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PIT Chemicals in car interiors pose risks, study concludes

By Hugh McDiarmid Jr.

Detroit Free Press

DETROIT -- Chemicals that settled as dust and film on floors and windows of cars and trucks, especially in hot weather, are found at levels that could pose health problems, according to a study released Wednesday.

Samples from randomly selected 2000-2005 model year cars and trucks made by 11 manufacturers had levels of the chemicals up to five times higher than is typical in homes and offices, according to the report by the Ecology Center, based in Ann Arbor, Mich. It urged car companies to use less-toxic alternatives -- noting that several already are.

Uncertainty over safe levels of the chemicals -- the fire retardant family of polybrominated diphenyl ethers known as PBDEs and the plastic-softeners called phthalates -- makes it difficult to gauge the risks from the levels found in cars. The study was not subject to the rigorous screening process known as peer review.

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But scientists said Wednesday that the news adds to a growing sense of worry that the widely used chemicals may be accumulating at dangerous levels in humans -- damaging de 7/8eloping fetuses and children in ways that are only starting to be understood. Wildlife studies show that PBDE levels in animal tissue double every five years as more of the chemicals are used in a growing array of consumer products governed by increasingly strict fire safety laws.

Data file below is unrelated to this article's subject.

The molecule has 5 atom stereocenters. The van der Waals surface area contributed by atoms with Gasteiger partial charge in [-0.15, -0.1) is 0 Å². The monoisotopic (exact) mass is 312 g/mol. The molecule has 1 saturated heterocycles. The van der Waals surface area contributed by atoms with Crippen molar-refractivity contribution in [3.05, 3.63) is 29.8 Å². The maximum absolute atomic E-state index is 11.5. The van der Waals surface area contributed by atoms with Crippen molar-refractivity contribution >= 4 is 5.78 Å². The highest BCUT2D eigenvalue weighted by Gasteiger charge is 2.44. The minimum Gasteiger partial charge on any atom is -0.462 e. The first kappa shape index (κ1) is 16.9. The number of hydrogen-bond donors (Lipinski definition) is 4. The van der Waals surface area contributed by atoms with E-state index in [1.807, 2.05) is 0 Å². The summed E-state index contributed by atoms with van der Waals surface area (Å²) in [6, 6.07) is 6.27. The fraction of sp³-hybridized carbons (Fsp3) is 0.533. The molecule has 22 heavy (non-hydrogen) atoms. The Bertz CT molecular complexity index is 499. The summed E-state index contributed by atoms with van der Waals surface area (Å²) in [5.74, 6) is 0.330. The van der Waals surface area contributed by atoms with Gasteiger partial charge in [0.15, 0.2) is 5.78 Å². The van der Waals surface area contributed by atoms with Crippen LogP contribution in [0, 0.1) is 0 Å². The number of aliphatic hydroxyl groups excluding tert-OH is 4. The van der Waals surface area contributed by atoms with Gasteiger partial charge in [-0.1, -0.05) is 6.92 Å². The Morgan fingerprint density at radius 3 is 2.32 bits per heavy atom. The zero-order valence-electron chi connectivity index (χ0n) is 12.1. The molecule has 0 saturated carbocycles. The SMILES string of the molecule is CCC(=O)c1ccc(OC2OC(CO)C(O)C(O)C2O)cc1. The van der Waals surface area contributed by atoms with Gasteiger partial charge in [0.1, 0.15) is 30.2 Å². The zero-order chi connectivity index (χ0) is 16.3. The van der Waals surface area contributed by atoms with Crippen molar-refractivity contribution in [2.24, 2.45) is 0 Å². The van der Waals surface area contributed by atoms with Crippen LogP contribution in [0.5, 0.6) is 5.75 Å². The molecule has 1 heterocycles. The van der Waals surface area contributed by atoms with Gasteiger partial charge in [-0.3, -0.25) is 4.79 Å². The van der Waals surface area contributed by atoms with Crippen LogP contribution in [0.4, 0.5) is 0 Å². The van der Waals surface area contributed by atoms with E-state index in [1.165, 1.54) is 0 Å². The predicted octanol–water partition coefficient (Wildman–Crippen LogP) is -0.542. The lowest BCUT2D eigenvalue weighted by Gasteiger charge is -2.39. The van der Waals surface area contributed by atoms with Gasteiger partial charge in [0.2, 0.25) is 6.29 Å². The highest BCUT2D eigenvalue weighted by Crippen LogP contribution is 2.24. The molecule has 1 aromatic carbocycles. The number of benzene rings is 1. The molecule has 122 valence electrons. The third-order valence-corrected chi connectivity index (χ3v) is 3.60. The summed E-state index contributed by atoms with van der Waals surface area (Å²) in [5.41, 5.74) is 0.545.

Immediate reaction from Detroit's automakers was muted.

Eron Shosteck, a spokesman for the Alliance of Automobile Manufacturers, which represents the major companies, said the study didn't make the case to change practices.

"There no indication that there's a need for that," he said. "These flame retardants are critical in protecting the occupants of automobiles."

Ford spokeswoman Karen Shaughnessy said the report would be reviewed and used as part of a process to set standards for chemicals in car interiors.

"We are actively engaged in the reduction of" interior pollutants "based on the most current science," she said.

A DaimlerChrysler spokesman said DCX has no research program on the chemicals.

Shosteck noted that the two most criticized types of PBDE are no longer used in the United States as part of a voluntary agreement with the Environmental Protection Agency. The remaining type is not regulated.

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Scientists not directly involved in the study said it is groundbreaking. But they added that it's unclear whether anyone should be alarmed.

"It's hard to say exactly what the implications of this study are," said Heather Stapleton, assistant professor of environmental chemistry at Duke University. Stapleton, who is familiar with the study, said the presence of the chemicals doesn't mean they can easily be absorbed by humans.

The intense heat from sealed automobiles baking in the sun is likely to release more of the chemicals -- nd break them down into more dangerous and easily absorbed toxics, she said.

Jeff Gearhart, the study's principal author, agreed: A hot car "is the ideal environment for release of these chemicals."

Some carmakers have stopped using the chemicals. Ford reported that it has eliminated PBDEs from interior components that customers come in contact with, according to the study. Volvo has prohibited the use of three types of phthalates and all PBDEs.

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